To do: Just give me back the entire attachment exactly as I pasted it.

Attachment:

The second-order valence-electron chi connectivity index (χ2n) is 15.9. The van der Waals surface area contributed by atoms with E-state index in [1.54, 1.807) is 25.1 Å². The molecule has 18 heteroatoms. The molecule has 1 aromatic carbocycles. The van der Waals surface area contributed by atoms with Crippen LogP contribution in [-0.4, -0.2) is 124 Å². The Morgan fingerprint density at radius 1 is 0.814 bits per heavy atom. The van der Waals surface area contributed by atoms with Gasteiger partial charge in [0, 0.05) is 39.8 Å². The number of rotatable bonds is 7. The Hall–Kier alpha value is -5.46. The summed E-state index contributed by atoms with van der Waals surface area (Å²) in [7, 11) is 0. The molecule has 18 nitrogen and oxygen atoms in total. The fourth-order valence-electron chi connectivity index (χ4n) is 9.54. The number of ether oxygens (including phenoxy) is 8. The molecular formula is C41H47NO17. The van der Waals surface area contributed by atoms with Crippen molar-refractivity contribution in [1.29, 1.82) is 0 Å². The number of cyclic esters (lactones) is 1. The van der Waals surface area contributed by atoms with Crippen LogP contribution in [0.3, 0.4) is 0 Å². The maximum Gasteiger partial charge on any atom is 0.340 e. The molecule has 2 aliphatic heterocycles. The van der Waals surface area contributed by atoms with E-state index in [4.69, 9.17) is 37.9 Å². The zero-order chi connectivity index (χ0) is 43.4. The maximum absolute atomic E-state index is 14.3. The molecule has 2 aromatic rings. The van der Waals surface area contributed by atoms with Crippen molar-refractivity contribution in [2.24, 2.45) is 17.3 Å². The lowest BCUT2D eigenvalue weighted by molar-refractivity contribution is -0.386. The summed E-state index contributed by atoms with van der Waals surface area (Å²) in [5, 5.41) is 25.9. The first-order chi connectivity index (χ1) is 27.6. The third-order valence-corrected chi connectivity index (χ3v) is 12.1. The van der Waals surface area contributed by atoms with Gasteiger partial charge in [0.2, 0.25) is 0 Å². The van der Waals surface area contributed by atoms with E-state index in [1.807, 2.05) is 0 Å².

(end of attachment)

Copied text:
The second-order valence-electron chi connectivity index (χ2n) is 15.9. The van der Waals surface area contributed by atoms with E-state index in [1.54, 1.807) is 25.1 Å². The molecule has 18 heteroatoms. The molecule has 1 aromatic carbocycles. The van der Waals surface area contributed by atoms with Crippen LogP contribution in [-0.4, -0.2) is 124 Å². The Morgan fingerprint density at radius 1 is 0.814 bits per heavy atom. The van der Waals surface area contributed by atoms with Gasteiger partial charge in [0, 0.05) is 39.8 Å². The number of rotatable bonds is 7. The Hall–Kier alpha value is -5.46. The summed E-state index contributed by atoms with van der Waals surface area (Å²) in [7, 11) is 0. The molecule has 18 nitrogen and oxygen atoms in total. The fourth-order valence-electron chi connectivity index (χ4n) is 9.54. The number of ether oxygens (including phenoxy) is 8. The molecular formula is C41H47NO17. The van der Waals surface area contributed by atoms with Crippen molar-refractivity contribution in [1.29, 1.82) is 0 Å². The number of cyclic esters (lactones) is 1. The van der Waals surface area contributed by atoms with Crippen LogP contribution in [0.3, 0.4) is 0 Å². The maximum Gasteiger partial charge on any atom is 0.340 e. The molecule has 2 aliphatic heterocycles. The van der Waals surface area contributed by atoms with E-state index in [4.69, 9.17) is 37.9 Å². The zero-order chi connectivity index (χ0) is 43.4. The maximum absolute atomic E-state index is 14.3. The molecule has 2 aromatic rings. The van der Waals surface area contributed by atoms with Crippen molar-refractivity contribution in [2.24, 2.45) is 17.3 Å². The lowest BCUT2D eigenvalue weighted by molar-refractivity contribution is -0.386. The summed E-state index contributed by atoms with van der Waals surface area (Å²) in [5, 5.41) is 25.9. The first-order chi connectivity index (χ1) is 27.6. The third-order valence-corrected chi connectivity index (χ3v) is 12.1. The van der Waals surface area contributed by atoms with Gasteiger partial charge in [0.2, 0.25) is 0 Å². The van der Waals surface area contributed by atoms with E-state index in [1.807, 2.05) is 0 Å².